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5 Bad Habits Speakers Must Avoid At All Times

Written by Steven Faught | Find me on:


ChokingPublic speaking is a skill and like any other skill, it is learned and improved upon. Honing this skill takes practice, mostly in front of the mirror, but it also takes willingness to accept and understand that certain habits need to be avoided. Here are 5 common bad habits speakers, even experienced ones, sometimes fall prey to.

1. Forgetting your audience

A good communicator knows his audience. Get a feel of the crowd before speaking to them. Observe previous speakers or look at the group’s profile prior to your speech so you know what type of language to use when presenting to them. If you are speaking to professionals, you can spit out technical term after technical term. If on the other hand, you are speaking to the youth, you can loosen up a bit and be more casual. However, it is always best keep things simple and straightforward so people can understand you better.

2. Winging it

Benjamin Franklin once said, “If you fail to plan, you plan to fail.” Make it worth their while by researching well on the topic given and organizing your thoughts before presenting. One surefire way to captivate an audience is to challenge their intellect. No one likes to spend time listening to someone ramble. Present facts, logical arguments and unbiased opinions. Sometimes the best way to promote reflective thinking is not by imposing your beliefs but by giving them something to think about after you give your speech.

3. Fast tracking

Remember, slow and steady is always ready. Speak clearly and focus on important points instead of going through a long list of things. People have higher recall for shorter conversations and speeches if they are relevant or meaningful enough. Provide them only with information that will be useful for everyday life.

4. Talking to be heard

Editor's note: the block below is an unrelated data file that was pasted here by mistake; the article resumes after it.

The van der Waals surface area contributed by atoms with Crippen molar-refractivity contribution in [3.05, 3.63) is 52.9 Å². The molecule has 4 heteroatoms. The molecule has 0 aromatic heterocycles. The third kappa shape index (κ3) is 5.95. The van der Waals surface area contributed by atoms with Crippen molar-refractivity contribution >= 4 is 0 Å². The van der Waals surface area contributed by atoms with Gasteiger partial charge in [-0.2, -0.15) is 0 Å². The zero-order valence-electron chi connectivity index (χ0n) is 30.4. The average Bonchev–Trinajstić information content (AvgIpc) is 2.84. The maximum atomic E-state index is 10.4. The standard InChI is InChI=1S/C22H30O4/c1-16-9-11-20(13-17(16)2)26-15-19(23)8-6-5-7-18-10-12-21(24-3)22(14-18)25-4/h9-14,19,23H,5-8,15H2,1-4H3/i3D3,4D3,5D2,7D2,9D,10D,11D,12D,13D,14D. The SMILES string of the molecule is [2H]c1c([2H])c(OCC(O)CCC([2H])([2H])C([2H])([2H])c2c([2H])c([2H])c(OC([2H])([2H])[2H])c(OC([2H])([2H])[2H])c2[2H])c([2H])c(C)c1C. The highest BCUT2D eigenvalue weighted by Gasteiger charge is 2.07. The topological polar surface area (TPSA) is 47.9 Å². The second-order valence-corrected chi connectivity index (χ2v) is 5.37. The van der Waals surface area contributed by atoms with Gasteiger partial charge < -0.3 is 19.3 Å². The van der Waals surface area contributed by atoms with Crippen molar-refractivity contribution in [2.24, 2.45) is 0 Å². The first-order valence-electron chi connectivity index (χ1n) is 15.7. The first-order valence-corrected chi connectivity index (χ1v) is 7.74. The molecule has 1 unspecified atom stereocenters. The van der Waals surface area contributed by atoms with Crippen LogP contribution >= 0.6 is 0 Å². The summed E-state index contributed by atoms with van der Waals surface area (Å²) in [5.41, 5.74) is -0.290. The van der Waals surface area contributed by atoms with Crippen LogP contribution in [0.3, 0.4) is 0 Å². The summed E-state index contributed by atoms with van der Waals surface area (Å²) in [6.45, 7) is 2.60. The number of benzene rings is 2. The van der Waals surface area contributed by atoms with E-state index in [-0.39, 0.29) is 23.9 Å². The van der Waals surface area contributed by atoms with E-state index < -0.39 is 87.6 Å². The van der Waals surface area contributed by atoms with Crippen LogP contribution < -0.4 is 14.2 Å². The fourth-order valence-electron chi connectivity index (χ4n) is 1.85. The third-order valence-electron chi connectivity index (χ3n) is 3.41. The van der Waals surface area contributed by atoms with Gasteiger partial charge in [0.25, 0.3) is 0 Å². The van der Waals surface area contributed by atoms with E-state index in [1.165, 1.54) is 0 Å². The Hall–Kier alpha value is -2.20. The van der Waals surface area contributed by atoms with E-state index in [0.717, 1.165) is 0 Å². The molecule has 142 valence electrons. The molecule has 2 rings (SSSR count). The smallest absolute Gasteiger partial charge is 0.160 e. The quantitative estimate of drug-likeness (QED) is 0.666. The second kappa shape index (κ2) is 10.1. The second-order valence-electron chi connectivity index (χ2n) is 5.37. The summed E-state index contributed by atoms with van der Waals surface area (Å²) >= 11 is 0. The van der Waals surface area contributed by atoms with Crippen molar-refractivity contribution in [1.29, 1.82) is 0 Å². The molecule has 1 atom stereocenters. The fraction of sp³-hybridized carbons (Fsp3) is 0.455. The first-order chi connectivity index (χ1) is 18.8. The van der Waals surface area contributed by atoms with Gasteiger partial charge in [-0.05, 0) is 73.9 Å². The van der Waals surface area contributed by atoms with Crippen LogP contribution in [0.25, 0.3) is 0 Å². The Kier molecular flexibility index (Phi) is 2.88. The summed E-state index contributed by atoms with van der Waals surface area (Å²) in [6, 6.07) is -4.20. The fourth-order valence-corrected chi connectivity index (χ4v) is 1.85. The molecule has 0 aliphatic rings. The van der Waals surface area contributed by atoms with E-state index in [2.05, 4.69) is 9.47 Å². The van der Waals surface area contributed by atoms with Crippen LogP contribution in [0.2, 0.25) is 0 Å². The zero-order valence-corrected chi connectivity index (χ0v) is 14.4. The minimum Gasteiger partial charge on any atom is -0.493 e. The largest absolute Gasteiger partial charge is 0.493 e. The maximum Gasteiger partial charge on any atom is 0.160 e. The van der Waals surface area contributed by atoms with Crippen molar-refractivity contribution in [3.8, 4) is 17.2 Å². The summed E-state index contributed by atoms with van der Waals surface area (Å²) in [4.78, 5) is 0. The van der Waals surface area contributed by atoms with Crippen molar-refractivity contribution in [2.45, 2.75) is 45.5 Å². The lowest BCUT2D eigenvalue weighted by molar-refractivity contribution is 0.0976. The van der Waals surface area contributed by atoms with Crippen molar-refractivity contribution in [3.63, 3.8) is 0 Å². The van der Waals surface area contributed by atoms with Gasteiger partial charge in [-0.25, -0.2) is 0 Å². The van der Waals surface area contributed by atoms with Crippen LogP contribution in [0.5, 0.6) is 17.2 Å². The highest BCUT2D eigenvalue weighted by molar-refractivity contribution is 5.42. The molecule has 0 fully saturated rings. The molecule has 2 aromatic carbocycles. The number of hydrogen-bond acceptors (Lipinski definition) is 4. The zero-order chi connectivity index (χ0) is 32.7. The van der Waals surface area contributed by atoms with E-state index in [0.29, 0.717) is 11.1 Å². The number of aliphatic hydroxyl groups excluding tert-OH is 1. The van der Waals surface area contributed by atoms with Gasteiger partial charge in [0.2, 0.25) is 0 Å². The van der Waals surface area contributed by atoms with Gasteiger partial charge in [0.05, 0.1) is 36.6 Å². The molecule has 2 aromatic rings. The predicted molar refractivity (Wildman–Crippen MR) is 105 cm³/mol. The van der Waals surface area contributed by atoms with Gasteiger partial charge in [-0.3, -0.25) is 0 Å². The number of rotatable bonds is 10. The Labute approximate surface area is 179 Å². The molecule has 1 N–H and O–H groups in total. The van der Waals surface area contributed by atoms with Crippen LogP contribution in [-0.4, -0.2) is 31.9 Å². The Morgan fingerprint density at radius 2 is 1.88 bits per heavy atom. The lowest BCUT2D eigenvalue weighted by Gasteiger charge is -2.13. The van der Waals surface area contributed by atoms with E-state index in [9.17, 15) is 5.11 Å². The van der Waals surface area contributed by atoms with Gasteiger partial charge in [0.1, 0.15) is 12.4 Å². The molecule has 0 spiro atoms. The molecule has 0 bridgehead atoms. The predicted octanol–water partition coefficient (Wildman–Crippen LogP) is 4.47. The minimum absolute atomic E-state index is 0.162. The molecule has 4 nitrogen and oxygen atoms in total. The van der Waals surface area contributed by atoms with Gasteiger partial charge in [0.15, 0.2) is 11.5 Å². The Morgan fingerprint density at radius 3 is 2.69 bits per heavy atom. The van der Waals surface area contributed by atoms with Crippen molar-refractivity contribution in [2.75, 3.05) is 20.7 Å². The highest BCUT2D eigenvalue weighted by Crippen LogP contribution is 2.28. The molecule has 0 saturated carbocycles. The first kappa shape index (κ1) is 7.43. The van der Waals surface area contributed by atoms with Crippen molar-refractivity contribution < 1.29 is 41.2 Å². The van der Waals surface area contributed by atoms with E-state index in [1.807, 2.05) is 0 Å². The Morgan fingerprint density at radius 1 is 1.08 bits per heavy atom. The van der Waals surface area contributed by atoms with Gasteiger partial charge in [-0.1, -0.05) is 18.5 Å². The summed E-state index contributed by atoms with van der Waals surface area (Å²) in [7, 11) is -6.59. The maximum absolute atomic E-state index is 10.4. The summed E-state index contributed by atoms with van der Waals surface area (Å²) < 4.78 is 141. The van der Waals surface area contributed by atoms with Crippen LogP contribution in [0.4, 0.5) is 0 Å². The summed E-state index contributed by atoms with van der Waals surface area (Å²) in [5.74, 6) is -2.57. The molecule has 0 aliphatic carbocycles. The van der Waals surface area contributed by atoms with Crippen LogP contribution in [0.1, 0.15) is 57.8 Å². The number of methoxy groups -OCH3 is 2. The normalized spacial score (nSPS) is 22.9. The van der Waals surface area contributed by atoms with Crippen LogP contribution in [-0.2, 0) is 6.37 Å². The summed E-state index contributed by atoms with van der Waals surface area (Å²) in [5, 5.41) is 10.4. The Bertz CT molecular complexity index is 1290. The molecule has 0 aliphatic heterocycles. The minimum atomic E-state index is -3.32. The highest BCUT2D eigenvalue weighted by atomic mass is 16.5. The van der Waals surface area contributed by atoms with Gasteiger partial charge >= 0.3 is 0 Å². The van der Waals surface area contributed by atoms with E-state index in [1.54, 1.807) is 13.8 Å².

Share personal experiences and insights but make sure that it is relevant and can be related to their current experiences. People remember speeches that make them feel something, and by feeling something I do not mean annoyance or disgust. Talk about what made your job at companies X, Y, Z a good learning experience instead of talking about your accomplishments as if you are reading off a resume. Talk about people that made things easier (or more difficult) and how they impacted your attitude towards work. If you are given the freedom to interact with your audience, ask them simple yes or no questions like “have you ever felt like…” or “have you ever experienced…” It will make it easier for them to connect with you on an emotional level.

5. Always on the edge

ScreamingPractice being calm when talking about an advocacy or a hot issue. You would not want to sound like a raging activist or a whiny “professional” who constantly speaks with an angry tone and blurts out threats every chance he gets. Know the difference between passion and aggression. Try turning loaded statements into something positive. Say, “I prefer talking to my friends in person” instead of “social media has dehumanized my friendships.” While it is true that everyone is entitled to their own opinion, you must realize that even the simplest compromise demands mutual respect.

Topics: Meeting Room Tips

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